Imagine what the Mughal emperors of India did at Fatehpur Sikri. They spent 15 years planning and building a brand new capital, only to abandon it after another 14 years.
The UNESCO World Heritage List includes more than a thousand properties with outstanding universal value. They are all part of the world’s cultural and natural heritage.
- Country: India
- Date of Inscription: 1986
- Category: Cultural site
UNESCO’s World Heritage Centre’s short description of site no. 255:
Fatehpur Sikri is in the Agra District in the State of Uttar Pradesh. It lies on the edge of an artificial lake, on the slopping levels of the outcrops of the Vindhyan hill ranges. Known as the “city of victory”, it became capital under the Mughal emperor Akbar (1556-1605 AD).
Fatehpur Sikri was the first planned city of the Mughals with magnificent administrative, residential and religious buildings. It comprised palaces, public buildings, mosques, living areas for the court, the army, the servants of the king and an entire city. After they moved the capital to Lahore in 1585 AD, Fatehpur Sikri remained an area for temporary visits by the Mughal emperors.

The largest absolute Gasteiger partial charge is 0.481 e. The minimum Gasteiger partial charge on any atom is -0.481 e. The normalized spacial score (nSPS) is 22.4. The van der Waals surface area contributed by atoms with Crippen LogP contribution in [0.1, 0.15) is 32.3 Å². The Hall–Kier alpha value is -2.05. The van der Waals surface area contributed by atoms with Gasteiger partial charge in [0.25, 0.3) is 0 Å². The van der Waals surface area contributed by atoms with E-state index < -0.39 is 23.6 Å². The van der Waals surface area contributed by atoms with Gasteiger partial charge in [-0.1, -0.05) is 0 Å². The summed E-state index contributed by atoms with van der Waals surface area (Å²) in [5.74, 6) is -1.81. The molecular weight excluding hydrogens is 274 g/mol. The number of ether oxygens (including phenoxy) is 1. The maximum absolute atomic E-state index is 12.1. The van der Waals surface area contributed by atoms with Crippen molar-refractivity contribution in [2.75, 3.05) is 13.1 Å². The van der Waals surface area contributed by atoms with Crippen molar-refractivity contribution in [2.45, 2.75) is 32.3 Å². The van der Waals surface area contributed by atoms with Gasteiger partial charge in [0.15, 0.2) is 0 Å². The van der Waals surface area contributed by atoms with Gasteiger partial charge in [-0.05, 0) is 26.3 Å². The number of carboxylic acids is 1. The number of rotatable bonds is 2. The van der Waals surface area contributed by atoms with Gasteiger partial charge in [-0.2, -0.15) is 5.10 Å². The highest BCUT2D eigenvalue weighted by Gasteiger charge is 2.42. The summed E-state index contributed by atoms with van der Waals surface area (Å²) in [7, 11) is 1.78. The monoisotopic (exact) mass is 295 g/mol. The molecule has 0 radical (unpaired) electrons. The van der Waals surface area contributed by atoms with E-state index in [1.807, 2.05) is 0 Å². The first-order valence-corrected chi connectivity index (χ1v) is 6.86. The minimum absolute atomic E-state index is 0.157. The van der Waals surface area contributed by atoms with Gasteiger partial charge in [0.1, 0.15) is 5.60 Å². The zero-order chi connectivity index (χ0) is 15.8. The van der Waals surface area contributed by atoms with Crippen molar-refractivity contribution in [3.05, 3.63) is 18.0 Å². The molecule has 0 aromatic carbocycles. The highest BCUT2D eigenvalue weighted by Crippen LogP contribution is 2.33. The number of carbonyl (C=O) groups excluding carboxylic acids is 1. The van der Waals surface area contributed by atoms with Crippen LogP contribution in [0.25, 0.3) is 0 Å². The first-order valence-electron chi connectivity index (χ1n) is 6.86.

One may ask why one should build a capital city only to leave it after a few years. The reason is two-fold. One is that the water reservoir was insufficient to uphold the needs of the court and soldiers. Second is that it was vulnerable due to its proximity to enemy territory. Poor planning aside, this is today a place on the Golden Triangle between Delhi, Jaipur and Agra. The Fatehpur Sikri offers splendid views and fascinating buildings.